What the Tech
Tech for non-techies
Before pivoting into tech, someone could've simply said the word "algorithm" and it would've impressed me. Once I learned more about these technical topics, I intuitively connected them with familiar concepts. I shared some of these analogies with my non-technical coworkers, friends, and family to explain the features I was working on. They were excited, engaged, and often had follow-up questions.
I started What the Tech to share these analogies and help bridge the gap between software engineers and the rest of the world. I'm passionate about getting more diverse talent in technical roles. If tech had been presented as more accessible and fun, I might have considered pursuing it as a degree. It's my hope to cultivate more diversity in tech by breaking down these barriers.
Tech is intimidating
- Many unique buzzwords are exclusively used in tech and are often intimidating due to their lack of exposure in TV shows, pop culture, etc.
- Others who were also not in the tech world expressed feeling a large gap preventing them from entering or being curious about the field.
- Lack of exposure causes miscommunication between engineers and others in the industry such as product, sales, and marketing.
Who the tech cares?
- Make tech more approachable
- Inspire more people, especially women, to consider pursuing a technical career
- Empower others in tech to have a deeper understanding of the products they are selling, marketing, and pitching
- Improve communication efficiency between software engineers and others in the company
I designed the posts to be connected like a puzzle, which adds an element of cohesion between the variety of posts. The circuit board wires add a "techie" feel to the feed while still maintaining a playful, light, and approachable appearance. I created all of the posts using Canva.
I experimented with different types of content and designs: adding videos, having the analogy in the post's caption vs in multi-image posts, etc. I tracked the posts' success through their engagement and share count. I also asked users directly for feedback on the content via Instagram stories.
After the first five analogy posts, I started putting the analogy as a teaser on the first photo of the post. So, instead of seeing just "API," it'd say "API: it's like a vending machine" which piqued people's curiosity and I began to see more growth and engagement on the platform.
I also tried creating posts related to current topics, trends, or events vs evergreen (not time-bound) content. I found that the former was far more likely to get shared by users, and therefore people connected to it more, and in turn, it brought in more engagement and reach.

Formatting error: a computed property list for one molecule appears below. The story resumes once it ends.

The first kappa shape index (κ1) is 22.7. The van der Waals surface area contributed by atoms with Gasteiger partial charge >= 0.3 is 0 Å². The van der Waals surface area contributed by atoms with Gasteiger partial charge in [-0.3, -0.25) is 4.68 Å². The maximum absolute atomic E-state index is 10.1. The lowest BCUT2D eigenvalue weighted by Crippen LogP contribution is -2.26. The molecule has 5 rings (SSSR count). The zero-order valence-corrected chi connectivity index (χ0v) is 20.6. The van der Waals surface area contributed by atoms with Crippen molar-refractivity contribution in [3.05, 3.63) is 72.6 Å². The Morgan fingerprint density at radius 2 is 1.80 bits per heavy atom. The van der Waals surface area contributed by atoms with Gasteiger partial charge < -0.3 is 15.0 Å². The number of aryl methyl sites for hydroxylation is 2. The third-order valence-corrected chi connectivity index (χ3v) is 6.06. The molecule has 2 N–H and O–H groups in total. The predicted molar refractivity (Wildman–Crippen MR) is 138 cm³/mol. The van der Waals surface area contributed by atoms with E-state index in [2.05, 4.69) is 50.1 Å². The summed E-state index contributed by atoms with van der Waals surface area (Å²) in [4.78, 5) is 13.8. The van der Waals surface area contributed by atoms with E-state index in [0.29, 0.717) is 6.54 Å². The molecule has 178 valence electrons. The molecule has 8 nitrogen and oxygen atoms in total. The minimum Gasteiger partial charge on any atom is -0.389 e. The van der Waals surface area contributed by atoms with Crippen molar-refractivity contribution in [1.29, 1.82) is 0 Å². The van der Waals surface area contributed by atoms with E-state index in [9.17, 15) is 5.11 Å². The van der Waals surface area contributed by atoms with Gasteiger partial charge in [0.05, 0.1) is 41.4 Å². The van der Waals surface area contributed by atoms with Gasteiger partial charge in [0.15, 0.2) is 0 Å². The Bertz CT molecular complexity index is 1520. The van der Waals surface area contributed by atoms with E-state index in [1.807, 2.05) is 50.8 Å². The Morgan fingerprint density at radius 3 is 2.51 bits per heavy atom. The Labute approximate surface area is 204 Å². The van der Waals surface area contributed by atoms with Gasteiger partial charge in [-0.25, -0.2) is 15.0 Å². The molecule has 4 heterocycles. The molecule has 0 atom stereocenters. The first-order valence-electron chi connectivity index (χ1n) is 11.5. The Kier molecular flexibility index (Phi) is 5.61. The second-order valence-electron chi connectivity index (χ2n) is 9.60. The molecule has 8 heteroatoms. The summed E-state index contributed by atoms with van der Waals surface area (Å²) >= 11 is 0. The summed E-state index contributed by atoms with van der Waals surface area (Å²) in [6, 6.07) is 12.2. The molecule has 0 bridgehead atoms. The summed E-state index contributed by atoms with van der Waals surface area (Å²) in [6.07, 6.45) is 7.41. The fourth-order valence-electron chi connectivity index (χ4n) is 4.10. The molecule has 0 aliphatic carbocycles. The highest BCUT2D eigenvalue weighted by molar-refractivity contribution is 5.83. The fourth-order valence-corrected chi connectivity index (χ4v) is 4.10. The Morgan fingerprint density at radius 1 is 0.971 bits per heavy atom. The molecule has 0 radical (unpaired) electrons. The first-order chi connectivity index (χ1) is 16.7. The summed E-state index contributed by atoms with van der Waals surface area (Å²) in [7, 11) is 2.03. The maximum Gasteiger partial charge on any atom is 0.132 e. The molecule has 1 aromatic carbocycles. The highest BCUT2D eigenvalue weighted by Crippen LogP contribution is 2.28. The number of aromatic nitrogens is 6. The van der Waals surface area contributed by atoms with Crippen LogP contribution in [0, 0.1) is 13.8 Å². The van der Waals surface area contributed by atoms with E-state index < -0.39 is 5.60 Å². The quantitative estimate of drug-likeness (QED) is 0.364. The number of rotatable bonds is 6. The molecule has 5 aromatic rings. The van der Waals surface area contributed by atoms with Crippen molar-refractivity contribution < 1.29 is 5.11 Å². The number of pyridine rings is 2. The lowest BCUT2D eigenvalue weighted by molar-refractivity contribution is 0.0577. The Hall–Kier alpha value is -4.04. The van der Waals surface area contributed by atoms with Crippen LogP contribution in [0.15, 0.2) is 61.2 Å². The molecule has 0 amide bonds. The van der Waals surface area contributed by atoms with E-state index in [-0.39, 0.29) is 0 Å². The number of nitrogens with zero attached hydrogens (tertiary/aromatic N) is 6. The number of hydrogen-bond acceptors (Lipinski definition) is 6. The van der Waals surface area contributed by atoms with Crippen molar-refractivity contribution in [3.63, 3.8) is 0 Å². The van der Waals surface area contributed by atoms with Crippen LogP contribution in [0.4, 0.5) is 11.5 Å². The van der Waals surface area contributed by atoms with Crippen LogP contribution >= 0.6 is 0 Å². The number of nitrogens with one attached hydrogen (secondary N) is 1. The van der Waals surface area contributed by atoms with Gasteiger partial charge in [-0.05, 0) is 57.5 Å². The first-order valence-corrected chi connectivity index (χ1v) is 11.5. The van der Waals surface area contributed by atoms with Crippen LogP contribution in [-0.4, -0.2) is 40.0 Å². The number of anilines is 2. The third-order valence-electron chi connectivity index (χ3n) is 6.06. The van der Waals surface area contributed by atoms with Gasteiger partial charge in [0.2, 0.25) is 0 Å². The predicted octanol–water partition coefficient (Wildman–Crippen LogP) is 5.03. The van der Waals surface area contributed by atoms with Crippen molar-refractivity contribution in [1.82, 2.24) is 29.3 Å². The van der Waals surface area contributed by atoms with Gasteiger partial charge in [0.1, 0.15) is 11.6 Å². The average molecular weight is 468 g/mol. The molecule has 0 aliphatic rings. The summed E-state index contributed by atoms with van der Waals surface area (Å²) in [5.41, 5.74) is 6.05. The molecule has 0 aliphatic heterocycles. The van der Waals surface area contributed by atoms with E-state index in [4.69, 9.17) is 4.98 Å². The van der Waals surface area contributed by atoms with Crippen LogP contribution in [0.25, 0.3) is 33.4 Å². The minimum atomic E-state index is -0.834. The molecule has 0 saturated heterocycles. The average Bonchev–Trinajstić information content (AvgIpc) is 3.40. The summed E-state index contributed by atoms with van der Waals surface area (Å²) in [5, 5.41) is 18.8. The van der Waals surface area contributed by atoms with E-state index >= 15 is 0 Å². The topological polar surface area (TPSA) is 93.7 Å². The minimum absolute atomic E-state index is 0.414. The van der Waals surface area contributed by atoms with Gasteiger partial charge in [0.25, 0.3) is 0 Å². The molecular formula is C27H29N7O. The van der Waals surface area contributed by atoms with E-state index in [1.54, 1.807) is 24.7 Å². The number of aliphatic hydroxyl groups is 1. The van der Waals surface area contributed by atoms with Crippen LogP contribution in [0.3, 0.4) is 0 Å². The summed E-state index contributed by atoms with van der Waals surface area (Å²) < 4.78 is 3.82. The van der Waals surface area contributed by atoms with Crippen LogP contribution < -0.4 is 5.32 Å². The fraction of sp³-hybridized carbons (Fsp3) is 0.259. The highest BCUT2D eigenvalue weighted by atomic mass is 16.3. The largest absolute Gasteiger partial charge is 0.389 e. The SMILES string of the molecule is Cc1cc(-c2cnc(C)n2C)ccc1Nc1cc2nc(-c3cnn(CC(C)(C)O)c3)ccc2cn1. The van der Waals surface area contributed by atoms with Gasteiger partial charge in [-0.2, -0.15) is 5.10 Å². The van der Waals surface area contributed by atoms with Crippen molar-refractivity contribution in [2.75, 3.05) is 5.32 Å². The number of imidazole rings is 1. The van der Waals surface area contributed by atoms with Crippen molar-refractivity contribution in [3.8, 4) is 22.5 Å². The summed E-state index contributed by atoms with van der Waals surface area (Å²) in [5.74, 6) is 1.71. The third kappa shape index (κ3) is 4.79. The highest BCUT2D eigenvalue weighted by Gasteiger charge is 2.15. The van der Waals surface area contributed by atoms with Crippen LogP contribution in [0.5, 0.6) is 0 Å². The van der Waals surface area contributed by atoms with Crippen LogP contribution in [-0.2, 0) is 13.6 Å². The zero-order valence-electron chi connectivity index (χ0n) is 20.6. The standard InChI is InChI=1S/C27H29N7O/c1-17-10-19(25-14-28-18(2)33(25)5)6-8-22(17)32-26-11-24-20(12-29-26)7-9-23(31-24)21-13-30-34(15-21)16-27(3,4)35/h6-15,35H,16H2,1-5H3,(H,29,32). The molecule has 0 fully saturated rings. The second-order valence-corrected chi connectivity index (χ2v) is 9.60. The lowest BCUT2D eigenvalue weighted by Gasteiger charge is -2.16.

Here are two examples of analogy posts:
Can I see your code?
One of my coworkers, a recruiter, came over to the senior engineer sitting next to me to ask him about the interview he had just done. She follows What the Tech on Instagram and had expressed to me how much she enjoys and has learned from it. Before leaving, she leaned over his computer to look at his screen. The senior engineer asked, "What are you doing?" To which she replied, "I wanted to see what your code looks like."
I couldn't stop smiling. This was precisely my goal in creating What the Tech. I want to pique people's curiosity about technology and programming, and make it fun and approachable.
A few months after launching What the Tech, TikTok became the most popular platform for my target audience of young, female teens. Instead of switching platforms and learning the ropes of TikTok, I decided to stick with Instagram since I had already seen a lot of engagement and interest from others outside of this demographic.
The Instagram account grew to 1,500+ followers, organically, in less than a year.
I've received many messages from people all over the world with feedback and stories about how the account inspired them to learn to program.
This account served as a proof of concept for my ideas. I've learned that people do find this content valuable and inspiring, and I'm currently working on the next version of What the Tech which will involve a more suitable and widely accessible format.